In addition to the above reasons for concluding that the Plans meet the church plan definition in section 3(33), the Plans may be considered one or more church plans by operation of section 3(33)(C)(i) of Title I of ERISA because the Committees' administration of the Plans further assures that the Church is deemed to maintain the Plans. Section 3(33)(C)(i) applies to the Plans because the principal purpose or function of each of the Committees is administration of one or more plans for the provision of employee retirement and welfare benefits and because the Committees are controlled by and "associated with" the Church within the meaning of section 3(33)(C)(iv) of Title I of ERISA. It appears that the Committees are controlled by the Church through the Order because the Hospital's president, whose appointment is controlled by the Church through the Order and the System, appoints the members of the Committees. Furthermore, because the Church's control of the Committees through the Order and the presence of any members of the Order who may serve on one or more of the Committees assure that the Committees adhere to the tenets and teachings of the Church, they evidence that the Committees share common religious bonds and convictions with the Church. Consequently, the Committees are "associated with" the Church within the meaning of section 3(33)(C)(iv) of Title I of ERISA.

Finally, we have considered issues raised by the tax status of the Ancillary Services and inclusion of 60 employees of the Ancillary Services in the Plans. It appears that participation in the Plans by the 60 eligible individuals whose employment is with the Ancillary Services, compared with a total of 1,242 individuals you describe as eligible to participate in the Plans, does not appear to exclude the Plans from the section 3(33) "church plan" definition by operation of sections 3(33)(B)(i) or (ii) of Title I of ERISA.

For the above reasons and based on your representations, it is the opinion of the Department that the Hospital's Plans constitute church plans within the meaning of section 3(33)(A) of Title I of ERISA by operation of ERISA section 3(33)(C)(iii). In addition, ERISA section 3(33)(C)(i) appears to describe the Plans. Because church plans described in section 3(33) of Title I of ERISA are excluded from the requirements of Title I of ERISA pursuant to section 4(b)(2) thereof, the Plans are not required to comply with the provisions of Title I of ERISA as administered by the Department.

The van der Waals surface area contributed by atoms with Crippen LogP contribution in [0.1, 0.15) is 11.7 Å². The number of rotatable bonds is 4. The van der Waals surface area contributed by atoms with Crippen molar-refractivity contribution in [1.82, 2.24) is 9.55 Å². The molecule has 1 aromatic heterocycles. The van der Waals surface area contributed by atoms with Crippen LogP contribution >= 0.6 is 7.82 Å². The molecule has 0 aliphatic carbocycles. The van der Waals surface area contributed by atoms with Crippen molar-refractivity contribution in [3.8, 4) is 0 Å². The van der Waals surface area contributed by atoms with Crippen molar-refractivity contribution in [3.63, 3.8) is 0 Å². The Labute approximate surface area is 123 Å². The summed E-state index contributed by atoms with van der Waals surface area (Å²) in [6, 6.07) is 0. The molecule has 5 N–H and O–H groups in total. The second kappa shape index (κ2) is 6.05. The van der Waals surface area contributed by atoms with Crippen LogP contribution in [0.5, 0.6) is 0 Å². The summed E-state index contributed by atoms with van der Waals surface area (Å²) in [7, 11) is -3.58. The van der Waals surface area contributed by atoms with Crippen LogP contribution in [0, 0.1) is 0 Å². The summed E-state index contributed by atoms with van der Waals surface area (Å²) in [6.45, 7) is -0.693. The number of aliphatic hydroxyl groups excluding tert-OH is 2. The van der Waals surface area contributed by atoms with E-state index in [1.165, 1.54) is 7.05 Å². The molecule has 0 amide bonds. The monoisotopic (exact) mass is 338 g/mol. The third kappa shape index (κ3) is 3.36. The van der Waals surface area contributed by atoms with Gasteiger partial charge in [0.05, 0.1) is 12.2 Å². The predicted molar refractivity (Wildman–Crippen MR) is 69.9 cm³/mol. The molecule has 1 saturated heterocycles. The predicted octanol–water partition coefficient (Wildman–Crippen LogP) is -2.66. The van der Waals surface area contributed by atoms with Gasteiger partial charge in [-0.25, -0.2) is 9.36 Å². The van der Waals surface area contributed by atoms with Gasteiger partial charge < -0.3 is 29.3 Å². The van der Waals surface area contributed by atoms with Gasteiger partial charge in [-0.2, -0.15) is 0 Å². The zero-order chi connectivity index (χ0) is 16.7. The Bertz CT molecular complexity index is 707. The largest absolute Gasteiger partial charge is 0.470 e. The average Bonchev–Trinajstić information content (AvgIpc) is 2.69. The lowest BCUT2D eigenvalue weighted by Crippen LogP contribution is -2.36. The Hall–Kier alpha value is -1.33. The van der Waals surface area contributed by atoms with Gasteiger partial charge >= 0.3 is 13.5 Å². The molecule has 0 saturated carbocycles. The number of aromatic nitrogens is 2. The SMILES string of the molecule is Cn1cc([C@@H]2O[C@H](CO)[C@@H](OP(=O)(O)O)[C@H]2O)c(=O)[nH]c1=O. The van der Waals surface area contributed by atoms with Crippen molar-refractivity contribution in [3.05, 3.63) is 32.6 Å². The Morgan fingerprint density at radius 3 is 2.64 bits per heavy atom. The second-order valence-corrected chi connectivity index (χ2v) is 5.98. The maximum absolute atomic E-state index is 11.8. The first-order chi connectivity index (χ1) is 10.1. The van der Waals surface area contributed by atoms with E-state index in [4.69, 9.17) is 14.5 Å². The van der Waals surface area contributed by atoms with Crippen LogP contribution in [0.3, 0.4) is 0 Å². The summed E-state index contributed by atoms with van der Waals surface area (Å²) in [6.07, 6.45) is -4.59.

This letter constitutes an advisory opinion under ERISA Procedure 76-1 and, accordingly, is issued subject to the provisions of that procedure, including section 10 thereof relating to the effect of advisory opinions.

This letter relates solely to application of the provisions of Title I of ERISA and, therefore, is not determinative of any particular tax treatment under the Code. We note, specifically, that it may be advisable to seek the views of IRS concerning requirements applicable to the Hospital's Group Health Plan pursuant to the Consolidated Omnibus Budget Reconciliation Act of 1985.

Sincerely,

ROBERT J. DOYLE
Director of Regulations
and Interpretations

Footnotes

  1. Effective June 30, 1993, St. Anthony's Hospital Parking, Inc. and St. Anthony's Professional Services, Inc. were merged to form SAPBS.
  2. Notwithstanding provisions in the Corporations' bylaws that describe additional tiers of subsidiaries, "subsidiary corporations," "affiliated" organizations, "non-wholly controlled" organizations, or other similar entities in which the Corporations may participate, this advisory opinion addresses the "church plan" status of only the benefit arrangements that you have indicated cover exclusively employees of the Hospital and of the Corporations.
  3. St. Anthony's Hospital, Inc. Restated and Consolidated Self-Insurance Fund (hereinafter, the Self-Insurance Fund) is also listed in the Directory as a corporate title used by the Hospital. You state, however, that the Self-Insurance Fund provides workers' compensation benefits, and you indicate that you do not intend your request for an advisory opinion to include the Self-Insurance Fund.
  4. For purposes of this advisory opinion, we assume SAPBS may, upon timely application, obtain a listing in the Directory. Accordingly, we condition this opinion on SAPBS' obtaining its own Directory listing as evidence of tax exempt status pursuant to the group tax exemption that IRS has granted to the Church.
  5. Documents governing the Health Plan indicate that employees of the Hospital, the Center, the Corporations, and the System are eligible to participate therein. The Pension Plan and the Savings Plan, at Article XII, §12.1, and at Article X, §10.1, respectively, provide for adoption of those plans by "any other corporation or entity . . . whether an affiliate or subsidiary or not [sic]" upon obtaining consent of the Hospital and the trustee. We reiterate that this advisory opinion addresses the "church plan" status of only those benefit arrangements that you have indicated cover exclusively employees of the Hospital and of the Corporations.
  6. You indicate that prior to the merger that formed SAPBS, St. Anthony's Hospital Parking, Inc. and St. Anthony's Professional Buildings, Inc. had four employees each. For purposes of this advisory opinion, we assume that, as a result of the merger, SAPBS has eight employees.
  7. As noted above, our conclusion is conditioned on SAPBS' obtaining its own Directory listing.
  8. The status of individuals whose employment is with the Ancillary Services is discussed below.